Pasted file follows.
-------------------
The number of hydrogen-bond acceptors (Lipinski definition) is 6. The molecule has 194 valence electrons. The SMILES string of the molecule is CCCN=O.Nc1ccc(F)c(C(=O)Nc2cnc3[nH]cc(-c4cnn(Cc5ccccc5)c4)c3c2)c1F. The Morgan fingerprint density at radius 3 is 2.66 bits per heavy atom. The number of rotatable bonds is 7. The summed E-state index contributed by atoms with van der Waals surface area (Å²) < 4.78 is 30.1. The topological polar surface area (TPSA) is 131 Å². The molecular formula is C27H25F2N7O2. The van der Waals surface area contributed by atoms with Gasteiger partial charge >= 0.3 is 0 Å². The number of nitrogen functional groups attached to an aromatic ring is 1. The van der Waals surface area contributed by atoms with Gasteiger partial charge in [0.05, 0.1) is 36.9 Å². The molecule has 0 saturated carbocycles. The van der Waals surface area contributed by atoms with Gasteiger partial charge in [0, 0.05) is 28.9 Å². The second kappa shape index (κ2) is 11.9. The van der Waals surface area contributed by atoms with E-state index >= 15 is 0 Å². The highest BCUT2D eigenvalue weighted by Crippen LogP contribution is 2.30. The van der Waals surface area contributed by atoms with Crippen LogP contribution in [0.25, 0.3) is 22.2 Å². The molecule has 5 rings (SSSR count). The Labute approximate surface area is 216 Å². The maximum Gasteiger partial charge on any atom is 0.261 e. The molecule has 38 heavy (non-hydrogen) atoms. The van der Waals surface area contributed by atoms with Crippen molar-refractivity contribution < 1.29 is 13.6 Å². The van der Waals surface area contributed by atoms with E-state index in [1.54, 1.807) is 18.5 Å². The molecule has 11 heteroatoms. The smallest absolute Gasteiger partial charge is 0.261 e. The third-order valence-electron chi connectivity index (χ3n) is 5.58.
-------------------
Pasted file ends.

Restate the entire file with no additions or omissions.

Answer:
The number of hydrogen-bond acceptors (Lipinski definition) is 6. The molecule has 194 valence electrons. The SMILES string of the molecule is CCCN=O.Nc1ccc(F)c(C(=O)Nc2cnc3[nH]cc(-c4cnn(Cc5ccccc5)c4)c3c2)c1F. The Morgan fingerprint density at radius 3 is 2.66 bits per heavy atom. The number of rotatable bonds is 7. The summed E-state index contributed by atoms with van der Waals surface area (Å²) < 4.78 is 30.1. The topological polar surface area (TPSA) is 131 Å². The molecular formula is C27H25F2N7O2. The van der Waals surface area contributed by atoms with Gasteiger partial charge >= 0.3 is 0 Å². The number of nitrogen functional groups attached to an aromatic ring is 1. The van der Waals surface area contributed by atoms with Gasteiger partial charge in [0.05, 0.1) is 36.9 Å². The molecule has 0 saturated carbocycles. The van der Waals surface area contributed by atoms with Gasteiger partial charge in [0, 0.05) is 28.9 Å². The second kappa shape index (κ2) is 11.9. The van der Waals surface area contributed by atoms with E-state index >= 15 is 0 Å². The highest BCUT2D eigenvalue weighted by Crippen LogP contribution is 2.30. The van der Waals surface area contributed by atoms with Crippen LogP contribution in [0.25, 0.3) is 22.2 Å². The molecule has 5 rings (SSSR count). The Labute approximate surface area is 216 Å². The maximum Gasteiger partial charge on any atom is 0.261 e. The molecule has 38 heavy (non-hydrogen) atoms. The van der Waals surface area contributed by atoms with Crippen molar-refractivity contribution < 1.29 is 13.6 Å². The van der Waals surface area contributed by atoms with E-state index in [1.54, 1.807) is 18.5 Å². The molecule has 11 heteroatoms. The smallest absolute Gasteiger partial charge is 0.261 e. The third-order valence-electron chi connectivity index (χ3n) is 5.58.